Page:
Sir John Talbot.] You now know where the meeting was. I stand up for your Order's sake, not to spend the whole day in this Debate. Exception is taken to the manner of the meeting of the Committee, and that your Order is defective. The Orders, in case of a Bill, are different from this. The House then has debated the heads and resolved them, and then they are put to two or three Gentlemen to make the coherence of what you have agreed. But this Committee has stamped the crimes upon the thing, which they ought not to do. I have seen Williams pass Votes, when in the Chair, when the Committee has rescinded what was done. This Committee being clandestine, it may be they have not done their duty; for they have stamped the crime already upon the Articles, which they had no authority to do. Therefore I move, "That the Articles may be recommitted."
The Speaker.] No man, by the ancient Rules of the House, is to be of a Committee of a thing he is against, but yet his presence is not excluded. You are to keep to that point before you, viz. "Whether the Committee has proceeded regularly in what they have done." Another Rule of the House is; when the Reporter stands up, he is to be heard before any man else.
Mr Williams.] Eight of your Committee were present when the Articles were drawn, and they met this morning in a full Committee, in the Speaker's Chamber, and made some alterations, and adjourned to the inner Court of Wards.
After divers variations of the Question by the Treasurer's party, for they could not agree amongst themselves what Question they would have put, this was the Question: "Whether the Articles of Impeachment against the Lord Treasurer shall be recommitted;" which passed in the Negative, 179 to 135.
The first Article against the Lord Treasurer was read, and is as follows: "That he has traiterously assumed to himself Regal Power, by treating in matters of Peace and War with foreign Ministers and Ambassadors, and giving Instructions to his Majesty's Ambassadors abroad, without communicating the same to the Secretaries of State, and the rest of his Majesty's Council, against the express Declaration of his Majesty and his Parliament; thereby intending to defeat and overthrow the provisions which had been deliberately made by his Majesty and his Parliament, for the safety and preservation of his Majesty's Kingdoms and Dominions."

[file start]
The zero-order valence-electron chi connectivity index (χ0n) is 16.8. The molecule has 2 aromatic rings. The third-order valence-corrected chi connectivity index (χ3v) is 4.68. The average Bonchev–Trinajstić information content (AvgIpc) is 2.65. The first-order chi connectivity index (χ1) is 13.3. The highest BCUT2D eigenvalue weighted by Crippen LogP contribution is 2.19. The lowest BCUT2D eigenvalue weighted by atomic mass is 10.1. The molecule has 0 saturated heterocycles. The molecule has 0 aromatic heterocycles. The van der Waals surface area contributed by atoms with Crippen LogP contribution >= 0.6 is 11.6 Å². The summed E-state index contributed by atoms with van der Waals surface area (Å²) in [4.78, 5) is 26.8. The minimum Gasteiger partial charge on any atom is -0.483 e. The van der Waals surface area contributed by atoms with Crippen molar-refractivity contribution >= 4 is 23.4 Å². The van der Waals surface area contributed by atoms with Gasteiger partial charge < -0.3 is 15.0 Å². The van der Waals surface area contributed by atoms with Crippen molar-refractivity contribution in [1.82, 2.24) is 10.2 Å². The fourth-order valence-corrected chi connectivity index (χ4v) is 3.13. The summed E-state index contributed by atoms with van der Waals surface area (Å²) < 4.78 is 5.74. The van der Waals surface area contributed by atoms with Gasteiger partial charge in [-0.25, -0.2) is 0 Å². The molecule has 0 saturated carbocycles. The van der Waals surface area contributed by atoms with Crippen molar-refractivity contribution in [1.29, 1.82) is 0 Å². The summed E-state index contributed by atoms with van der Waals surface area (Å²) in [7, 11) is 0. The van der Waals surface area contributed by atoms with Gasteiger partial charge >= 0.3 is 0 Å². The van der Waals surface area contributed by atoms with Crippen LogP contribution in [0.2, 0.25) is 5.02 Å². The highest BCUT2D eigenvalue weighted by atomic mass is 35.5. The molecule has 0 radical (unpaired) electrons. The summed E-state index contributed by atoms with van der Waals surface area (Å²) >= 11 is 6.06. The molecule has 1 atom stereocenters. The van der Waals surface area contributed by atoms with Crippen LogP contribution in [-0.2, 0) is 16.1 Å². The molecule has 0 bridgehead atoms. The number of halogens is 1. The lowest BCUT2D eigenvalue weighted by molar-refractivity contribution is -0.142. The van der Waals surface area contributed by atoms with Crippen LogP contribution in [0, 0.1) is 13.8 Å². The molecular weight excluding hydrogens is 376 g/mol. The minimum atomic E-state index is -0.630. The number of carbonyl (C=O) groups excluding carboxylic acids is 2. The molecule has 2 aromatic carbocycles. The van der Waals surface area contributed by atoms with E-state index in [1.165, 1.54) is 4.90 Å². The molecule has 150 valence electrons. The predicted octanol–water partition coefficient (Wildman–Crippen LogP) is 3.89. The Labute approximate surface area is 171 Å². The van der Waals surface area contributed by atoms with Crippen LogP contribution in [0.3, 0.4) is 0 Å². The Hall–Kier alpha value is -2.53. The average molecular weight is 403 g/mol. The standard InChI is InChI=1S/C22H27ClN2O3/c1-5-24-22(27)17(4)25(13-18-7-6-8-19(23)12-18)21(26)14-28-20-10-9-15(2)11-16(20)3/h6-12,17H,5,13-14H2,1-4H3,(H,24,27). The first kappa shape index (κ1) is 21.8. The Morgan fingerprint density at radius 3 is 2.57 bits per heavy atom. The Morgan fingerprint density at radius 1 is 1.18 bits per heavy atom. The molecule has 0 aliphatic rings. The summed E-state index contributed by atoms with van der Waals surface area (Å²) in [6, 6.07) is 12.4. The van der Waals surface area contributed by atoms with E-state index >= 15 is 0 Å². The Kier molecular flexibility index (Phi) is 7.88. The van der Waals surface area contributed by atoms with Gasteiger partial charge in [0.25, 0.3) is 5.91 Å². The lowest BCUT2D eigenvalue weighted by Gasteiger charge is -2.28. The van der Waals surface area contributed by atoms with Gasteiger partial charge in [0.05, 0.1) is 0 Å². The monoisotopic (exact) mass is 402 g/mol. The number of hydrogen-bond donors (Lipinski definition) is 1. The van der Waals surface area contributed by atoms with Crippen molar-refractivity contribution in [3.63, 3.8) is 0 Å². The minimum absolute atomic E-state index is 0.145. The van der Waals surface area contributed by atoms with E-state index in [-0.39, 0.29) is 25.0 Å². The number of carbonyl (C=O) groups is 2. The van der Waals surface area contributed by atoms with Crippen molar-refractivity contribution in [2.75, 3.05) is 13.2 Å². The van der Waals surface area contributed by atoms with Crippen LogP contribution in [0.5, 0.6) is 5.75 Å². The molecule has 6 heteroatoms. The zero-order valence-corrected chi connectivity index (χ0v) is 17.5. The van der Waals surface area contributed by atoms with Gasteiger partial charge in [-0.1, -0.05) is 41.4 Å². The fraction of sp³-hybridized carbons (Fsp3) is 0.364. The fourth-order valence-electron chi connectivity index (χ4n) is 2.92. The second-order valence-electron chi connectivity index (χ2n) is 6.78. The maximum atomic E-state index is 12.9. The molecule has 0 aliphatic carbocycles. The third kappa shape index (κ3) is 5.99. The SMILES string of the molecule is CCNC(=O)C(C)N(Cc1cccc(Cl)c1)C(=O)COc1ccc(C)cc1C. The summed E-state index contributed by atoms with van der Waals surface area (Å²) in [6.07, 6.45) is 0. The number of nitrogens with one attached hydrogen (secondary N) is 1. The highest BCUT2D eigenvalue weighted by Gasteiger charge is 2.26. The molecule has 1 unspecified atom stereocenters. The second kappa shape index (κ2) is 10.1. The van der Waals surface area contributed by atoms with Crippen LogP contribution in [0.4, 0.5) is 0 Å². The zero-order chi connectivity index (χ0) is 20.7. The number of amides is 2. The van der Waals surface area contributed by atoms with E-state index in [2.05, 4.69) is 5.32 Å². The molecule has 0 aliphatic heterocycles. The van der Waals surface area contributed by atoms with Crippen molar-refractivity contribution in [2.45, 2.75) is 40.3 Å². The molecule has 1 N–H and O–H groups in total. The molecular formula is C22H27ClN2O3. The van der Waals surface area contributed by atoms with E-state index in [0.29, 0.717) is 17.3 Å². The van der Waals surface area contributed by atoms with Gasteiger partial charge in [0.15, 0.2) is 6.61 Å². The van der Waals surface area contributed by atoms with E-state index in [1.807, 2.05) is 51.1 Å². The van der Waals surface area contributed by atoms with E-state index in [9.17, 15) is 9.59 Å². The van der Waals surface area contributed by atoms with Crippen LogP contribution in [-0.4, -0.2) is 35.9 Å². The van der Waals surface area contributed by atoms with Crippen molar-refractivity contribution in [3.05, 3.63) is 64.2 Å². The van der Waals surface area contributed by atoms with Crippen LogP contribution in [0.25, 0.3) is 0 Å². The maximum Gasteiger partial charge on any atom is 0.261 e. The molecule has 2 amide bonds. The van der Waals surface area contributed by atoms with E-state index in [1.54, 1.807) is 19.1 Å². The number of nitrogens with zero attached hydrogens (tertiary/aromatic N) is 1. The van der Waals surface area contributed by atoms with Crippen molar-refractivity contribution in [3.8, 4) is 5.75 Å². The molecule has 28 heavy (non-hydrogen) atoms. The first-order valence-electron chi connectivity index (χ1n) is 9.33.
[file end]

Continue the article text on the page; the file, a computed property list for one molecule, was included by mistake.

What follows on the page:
Sir Charles Wheeler.] The Question is, "Whether you will apply this Article to the title of "assuming of Regal Power, &c." and "Whether the Treasurer assumed it, or no." If he assumed Regal Power, that is Usurpation, and whoever assumes it is guilty of Treason. In Lord Clarendon's case, every Gentleman that brought in an Article said, "He could prove the thing." The Article says, "He assumed Regal Power." The Letter to Montagu was by the King's command; he does it. Now how can a man say, "that he assumed Regal Power, and obeys Regal Power?" Now having voided constructive Treason by the case of Lord Strafford, our Liberties, Lives, and Estates are at stake in it.
Mr Vaughan.] As nothing can flow from the Crown that is unjust, so nothing that is unsafe. At the same time that you are raising an Army for a French War, here is one treating with the French for Money for a Peace, and contriving to lay aside the Parliament for three years; and this is the present case before you.
Sir Charles Harbord.] The Treasurer is to make good the King's command for what he did, in his defence, when he comes upon his Tryal. But you see plainly that he treats for the Peace, and the Money, and you know nothing of the King's command for him to do it.
Mr Finch.] What I shall speak to is, whether the word "traiterous" shall stand in the Article. Impeachment must be for a crime, but the nature of that crime is the Question. In justice to yourselves and posterity, I would not have you aggravate the matter beyond its due nature, against Law. I know not by what Law in the world that encroachment upon Regal Power is not Treason. I would have the matter of fact made out by the Long Robe.